Boston, MA– Boston Children’s Hospital is suing a Saudi Arabian prince for failing to follow through on his commitments, reports UniversalHub. According to the hospital, Prince Abdelilah bin Abdelaziz bin Abdulrahman Al Faisal Al Saud agreed to pay for the costly care of a baby "Jane Doe" in the ICU unit with a very rare disease, and he now owes the hospital $3.5 million dollars.
The Saudi Arabian child, now two years old, needed the drug Sprinraza to battle type 1 spinal muscular atrophy, a genetic disease that affects muscle strength and movement. This treatment is not available in Saudi Arabia. Prince Abdelilah heard of the child's condition through media reports and contacted her family with an offer to pay the full cost of treatment. The extremely expensive drug and related health care costs for the child totaled over $4 million from November 2017 to the present.
The hospital’s lawsuit, filed in U.S. District Court in Boston yesterday, stated that the prince gave an initial payment toward the care of the unnamed “Jane Doe.” The first payment was made by the Saudi prince’s Egyptian-born doctor, Hamdy Dawoud, in the form of a check for $750,000. Afterward, all hospital bills have gone unpaid, despite hundreds of attempts to contact the prince.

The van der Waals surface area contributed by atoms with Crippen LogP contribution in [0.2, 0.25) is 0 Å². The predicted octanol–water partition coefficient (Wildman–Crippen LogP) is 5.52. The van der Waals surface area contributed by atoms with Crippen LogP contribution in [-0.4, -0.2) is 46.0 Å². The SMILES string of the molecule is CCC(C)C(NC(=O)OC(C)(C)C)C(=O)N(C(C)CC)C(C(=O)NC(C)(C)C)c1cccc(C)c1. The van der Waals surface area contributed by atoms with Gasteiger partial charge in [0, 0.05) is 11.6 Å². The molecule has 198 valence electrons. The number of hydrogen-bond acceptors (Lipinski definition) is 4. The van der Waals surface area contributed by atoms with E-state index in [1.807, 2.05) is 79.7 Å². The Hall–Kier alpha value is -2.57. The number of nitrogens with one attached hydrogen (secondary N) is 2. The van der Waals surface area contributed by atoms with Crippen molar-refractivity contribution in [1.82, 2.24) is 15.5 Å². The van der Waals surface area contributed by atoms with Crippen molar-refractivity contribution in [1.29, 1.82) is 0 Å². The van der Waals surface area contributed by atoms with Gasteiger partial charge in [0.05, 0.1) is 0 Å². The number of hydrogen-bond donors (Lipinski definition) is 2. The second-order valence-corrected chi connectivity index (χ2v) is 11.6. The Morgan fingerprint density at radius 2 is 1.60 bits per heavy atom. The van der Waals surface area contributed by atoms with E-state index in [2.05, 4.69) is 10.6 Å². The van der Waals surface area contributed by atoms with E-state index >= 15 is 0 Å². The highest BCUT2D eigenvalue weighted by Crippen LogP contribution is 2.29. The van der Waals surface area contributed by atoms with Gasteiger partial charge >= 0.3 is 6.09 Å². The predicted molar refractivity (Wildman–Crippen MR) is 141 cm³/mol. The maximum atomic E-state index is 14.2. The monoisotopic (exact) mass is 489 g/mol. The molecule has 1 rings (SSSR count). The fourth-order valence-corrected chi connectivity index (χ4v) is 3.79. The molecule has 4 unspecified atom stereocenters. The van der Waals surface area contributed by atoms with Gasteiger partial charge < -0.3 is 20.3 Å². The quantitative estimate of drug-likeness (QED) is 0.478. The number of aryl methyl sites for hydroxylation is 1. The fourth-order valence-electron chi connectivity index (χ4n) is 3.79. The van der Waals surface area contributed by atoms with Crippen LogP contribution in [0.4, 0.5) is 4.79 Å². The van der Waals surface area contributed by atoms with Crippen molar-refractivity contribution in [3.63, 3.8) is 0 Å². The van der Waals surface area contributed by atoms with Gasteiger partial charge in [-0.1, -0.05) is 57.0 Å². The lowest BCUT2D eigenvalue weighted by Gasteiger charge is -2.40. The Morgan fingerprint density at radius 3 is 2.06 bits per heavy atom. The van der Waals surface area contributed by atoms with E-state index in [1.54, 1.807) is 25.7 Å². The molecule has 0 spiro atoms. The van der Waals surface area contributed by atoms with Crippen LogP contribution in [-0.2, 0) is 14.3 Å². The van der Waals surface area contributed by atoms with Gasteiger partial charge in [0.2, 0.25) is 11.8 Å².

The suit alleges that Prince Abdelilah even visited the toddler in Boston Children’s Hospital after the first payment was received. He promised the child's family that he would continue to fund her treatment, but he left the hospital without submitting another payment. The prince often visits Brigham and Women’s Hospital for his own care, so he is frequently in Boston.
Ramy Ibrahim, an International Patient Coordinator at Brigham and Women’s Hospital, stated that he is involved "because the guarantor is a member of the Saudi Royal Family." Ibrahim coordinates health care for the prince’s family and friends. Dr. Camp, a thoracic surgeon at Brigham and Women’s Hospital, also coordinates health care for the prince. Camp said: “He (the prince) is entirely serious about paying the cost personally, and has the means.”
The young girl is still a patient a Boston Children's, and is now doing well enough that she is no longer in the ICU. However, her care continues to be costly, and should Boston Children's run out of patience, it's unlikely that other U.S. medical providers will take her on, given the prince's failure to pay Boston Children's.
Image via Wikimedia Commons / JosephBarillari